For example, it seemed like over a dozen times the villain said to our hero, “If you try and screw around ONE MORE TIME I’m going to [some clever saying about the method in which he was going to kill him].” But that moment never came. Once you get past 3 empty threats, it’s hard to take anything the villain says seriously. The irony is that in The Stanford Prison Experiment, we knew with 100% certainty that those characters were safe - that nothing terrible was ever going to happen to them. And yet I was a thousand times more terrified for them than I was the characters in Bodies At Rest. And that’s because that script had TEETH.
Anyway, Bodies At Rest follows the beautiful Lia and the mischievously handsome Abe. Both of them work together at the morgue, tearing up dead bodies and trying to figure out how they died. The two have a bit of a romance going, but Lia wants more out of it than Abe, and that causes just the slightest bit of friction between the two. She’s ready to take the next step. He’s not.
Well that white picket fence Lia’s so obsessed with is about to get mowed down, because three armed men in masks burst into the morgue, demanding to see a woman’s body. Now you’d think our body carvers would be terrified by this development. I mean, it’s not every night that someone breaks into a morgue and threatens to kill you. But for whatever reason, our heroic duo is as calm as the dead body lying on the table in front of them.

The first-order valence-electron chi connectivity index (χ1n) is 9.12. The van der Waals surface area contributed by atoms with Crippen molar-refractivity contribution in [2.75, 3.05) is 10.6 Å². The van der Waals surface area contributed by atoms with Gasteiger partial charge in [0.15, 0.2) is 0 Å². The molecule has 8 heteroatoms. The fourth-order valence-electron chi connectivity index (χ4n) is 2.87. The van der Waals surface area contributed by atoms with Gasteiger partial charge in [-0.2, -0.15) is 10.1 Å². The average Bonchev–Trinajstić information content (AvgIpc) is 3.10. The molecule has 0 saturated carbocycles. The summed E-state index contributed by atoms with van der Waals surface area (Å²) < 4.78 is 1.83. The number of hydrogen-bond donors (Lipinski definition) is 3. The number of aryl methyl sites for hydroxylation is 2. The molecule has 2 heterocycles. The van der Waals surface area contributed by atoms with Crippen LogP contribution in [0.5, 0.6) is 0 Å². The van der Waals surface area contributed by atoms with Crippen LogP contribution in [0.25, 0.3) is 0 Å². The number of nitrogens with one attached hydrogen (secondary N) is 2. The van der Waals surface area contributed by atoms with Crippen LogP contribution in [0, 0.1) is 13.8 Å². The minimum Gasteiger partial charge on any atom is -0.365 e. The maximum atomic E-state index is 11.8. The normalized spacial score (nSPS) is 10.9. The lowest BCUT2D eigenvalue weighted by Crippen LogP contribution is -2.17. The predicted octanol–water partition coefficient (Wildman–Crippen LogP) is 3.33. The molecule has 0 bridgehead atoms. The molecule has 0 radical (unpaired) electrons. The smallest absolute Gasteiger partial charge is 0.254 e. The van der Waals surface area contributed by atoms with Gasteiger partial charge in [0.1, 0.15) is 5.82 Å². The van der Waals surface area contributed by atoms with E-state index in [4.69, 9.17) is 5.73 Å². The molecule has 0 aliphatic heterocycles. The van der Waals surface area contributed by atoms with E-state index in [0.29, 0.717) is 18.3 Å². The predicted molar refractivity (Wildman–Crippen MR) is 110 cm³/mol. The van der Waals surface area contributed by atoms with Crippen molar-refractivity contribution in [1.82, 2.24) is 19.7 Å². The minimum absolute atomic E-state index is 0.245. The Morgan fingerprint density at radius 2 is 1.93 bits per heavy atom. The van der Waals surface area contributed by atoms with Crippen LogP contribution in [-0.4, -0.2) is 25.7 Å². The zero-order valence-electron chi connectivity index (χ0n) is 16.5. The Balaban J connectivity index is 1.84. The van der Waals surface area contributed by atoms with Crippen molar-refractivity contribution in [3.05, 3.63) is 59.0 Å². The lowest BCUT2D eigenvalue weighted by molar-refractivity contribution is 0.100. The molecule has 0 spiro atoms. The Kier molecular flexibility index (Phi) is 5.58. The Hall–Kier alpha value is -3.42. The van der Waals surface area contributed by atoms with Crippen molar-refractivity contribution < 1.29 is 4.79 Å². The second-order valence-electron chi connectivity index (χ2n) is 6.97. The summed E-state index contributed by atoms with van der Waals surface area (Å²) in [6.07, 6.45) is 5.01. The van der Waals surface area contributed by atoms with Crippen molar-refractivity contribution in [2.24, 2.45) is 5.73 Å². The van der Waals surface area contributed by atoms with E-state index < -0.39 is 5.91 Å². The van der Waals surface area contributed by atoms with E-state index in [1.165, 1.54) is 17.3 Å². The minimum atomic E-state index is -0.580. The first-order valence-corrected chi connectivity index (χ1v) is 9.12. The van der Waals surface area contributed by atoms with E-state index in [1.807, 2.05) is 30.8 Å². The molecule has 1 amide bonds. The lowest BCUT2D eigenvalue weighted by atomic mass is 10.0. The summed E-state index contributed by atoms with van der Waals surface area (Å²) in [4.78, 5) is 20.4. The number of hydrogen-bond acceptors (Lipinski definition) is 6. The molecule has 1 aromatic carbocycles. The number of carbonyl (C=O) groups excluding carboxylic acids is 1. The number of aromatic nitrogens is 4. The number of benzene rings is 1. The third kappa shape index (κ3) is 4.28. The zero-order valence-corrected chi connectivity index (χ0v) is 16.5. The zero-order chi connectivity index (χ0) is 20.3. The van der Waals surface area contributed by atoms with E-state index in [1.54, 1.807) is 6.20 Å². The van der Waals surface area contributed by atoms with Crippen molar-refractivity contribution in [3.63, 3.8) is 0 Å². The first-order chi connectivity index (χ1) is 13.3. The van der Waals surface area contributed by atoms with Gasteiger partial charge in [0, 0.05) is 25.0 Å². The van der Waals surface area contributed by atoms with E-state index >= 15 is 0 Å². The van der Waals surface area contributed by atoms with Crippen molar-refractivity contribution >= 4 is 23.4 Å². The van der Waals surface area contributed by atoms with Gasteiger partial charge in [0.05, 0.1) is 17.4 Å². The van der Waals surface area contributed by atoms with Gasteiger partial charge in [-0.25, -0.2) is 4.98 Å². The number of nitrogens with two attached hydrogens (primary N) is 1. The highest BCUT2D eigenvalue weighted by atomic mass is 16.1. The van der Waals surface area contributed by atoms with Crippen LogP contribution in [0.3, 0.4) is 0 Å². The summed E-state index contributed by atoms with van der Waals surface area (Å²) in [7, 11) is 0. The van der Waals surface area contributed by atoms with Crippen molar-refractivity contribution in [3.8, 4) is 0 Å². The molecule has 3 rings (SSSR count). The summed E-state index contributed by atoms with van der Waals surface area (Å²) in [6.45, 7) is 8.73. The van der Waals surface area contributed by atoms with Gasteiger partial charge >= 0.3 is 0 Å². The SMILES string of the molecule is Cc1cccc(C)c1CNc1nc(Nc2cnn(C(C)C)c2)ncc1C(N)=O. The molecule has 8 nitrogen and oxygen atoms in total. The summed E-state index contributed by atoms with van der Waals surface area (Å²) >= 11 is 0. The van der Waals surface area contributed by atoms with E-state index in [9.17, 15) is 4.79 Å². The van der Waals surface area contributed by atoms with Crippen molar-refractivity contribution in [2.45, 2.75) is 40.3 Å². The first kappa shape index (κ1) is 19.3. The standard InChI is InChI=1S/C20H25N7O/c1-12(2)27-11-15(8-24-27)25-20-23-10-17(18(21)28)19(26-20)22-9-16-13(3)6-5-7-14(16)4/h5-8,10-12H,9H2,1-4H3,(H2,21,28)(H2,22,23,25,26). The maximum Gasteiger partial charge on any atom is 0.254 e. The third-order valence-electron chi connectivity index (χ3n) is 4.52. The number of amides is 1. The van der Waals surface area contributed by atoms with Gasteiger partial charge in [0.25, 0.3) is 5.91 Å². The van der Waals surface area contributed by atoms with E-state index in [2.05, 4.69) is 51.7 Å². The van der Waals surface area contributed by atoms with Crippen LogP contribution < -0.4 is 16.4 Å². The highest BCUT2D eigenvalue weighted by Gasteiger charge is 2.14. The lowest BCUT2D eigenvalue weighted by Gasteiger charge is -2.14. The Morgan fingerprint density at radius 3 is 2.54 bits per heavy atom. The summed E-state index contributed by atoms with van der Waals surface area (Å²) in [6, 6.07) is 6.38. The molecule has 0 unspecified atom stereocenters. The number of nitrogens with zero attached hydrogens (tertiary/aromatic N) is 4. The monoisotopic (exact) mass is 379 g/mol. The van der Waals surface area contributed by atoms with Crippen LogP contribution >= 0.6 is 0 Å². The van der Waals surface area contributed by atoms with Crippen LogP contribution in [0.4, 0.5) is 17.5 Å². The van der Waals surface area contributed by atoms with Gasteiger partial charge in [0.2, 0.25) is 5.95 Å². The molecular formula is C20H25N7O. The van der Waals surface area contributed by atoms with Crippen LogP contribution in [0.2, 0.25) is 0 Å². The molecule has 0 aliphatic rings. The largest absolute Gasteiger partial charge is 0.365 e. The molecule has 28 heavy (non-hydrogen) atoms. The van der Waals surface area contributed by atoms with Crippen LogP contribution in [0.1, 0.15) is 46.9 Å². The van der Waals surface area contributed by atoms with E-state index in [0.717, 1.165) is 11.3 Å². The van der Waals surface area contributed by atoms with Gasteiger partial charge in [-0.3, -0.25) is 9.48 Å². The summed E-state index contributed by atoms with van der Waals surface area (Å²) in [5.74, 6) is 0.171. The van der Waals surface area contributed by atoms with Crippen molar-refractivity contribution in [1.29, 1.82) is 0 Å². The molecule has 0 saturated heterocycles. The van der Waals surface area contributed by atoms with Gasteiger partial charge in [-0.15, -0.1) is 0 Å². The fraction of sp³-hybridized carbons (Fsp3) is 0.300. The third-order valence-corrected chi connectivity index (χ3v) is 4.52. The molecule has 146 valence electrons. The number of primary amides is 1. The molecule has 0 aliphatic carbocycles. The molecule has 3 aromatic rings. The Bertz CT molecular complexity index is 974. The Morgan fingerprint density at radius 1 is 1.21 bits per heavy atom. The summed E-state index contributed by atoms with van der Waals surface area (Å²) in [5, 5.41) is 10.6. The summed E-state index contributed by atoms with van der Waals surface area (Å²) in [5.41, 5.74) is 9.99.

We soon learn that the trio wants a bullet taken out of a female body. Abe, who is somehow more relaxed now than he was when Lia was asking for a commitment, shrugs his shoulders as if to say, “Sure, why not?” He goes in the back room to extract the bullet from the woman. The thug watching him is so grossed out, he can’t look. Abe gives the man his bullet and the group leaves.
Once they go, Abe reveals to Lia that he didn’t give the men the bullet they were looking for. He extracted a bullet out of a different female body. Now he wants to find out why the men wanted that body. Hmmm. So instead of calling the cops, Abe wants to play Sherlock Holmes? Of course, the thugs realize that they’ve been had and charge back into the morgue all over again, demanding the REAL bullet.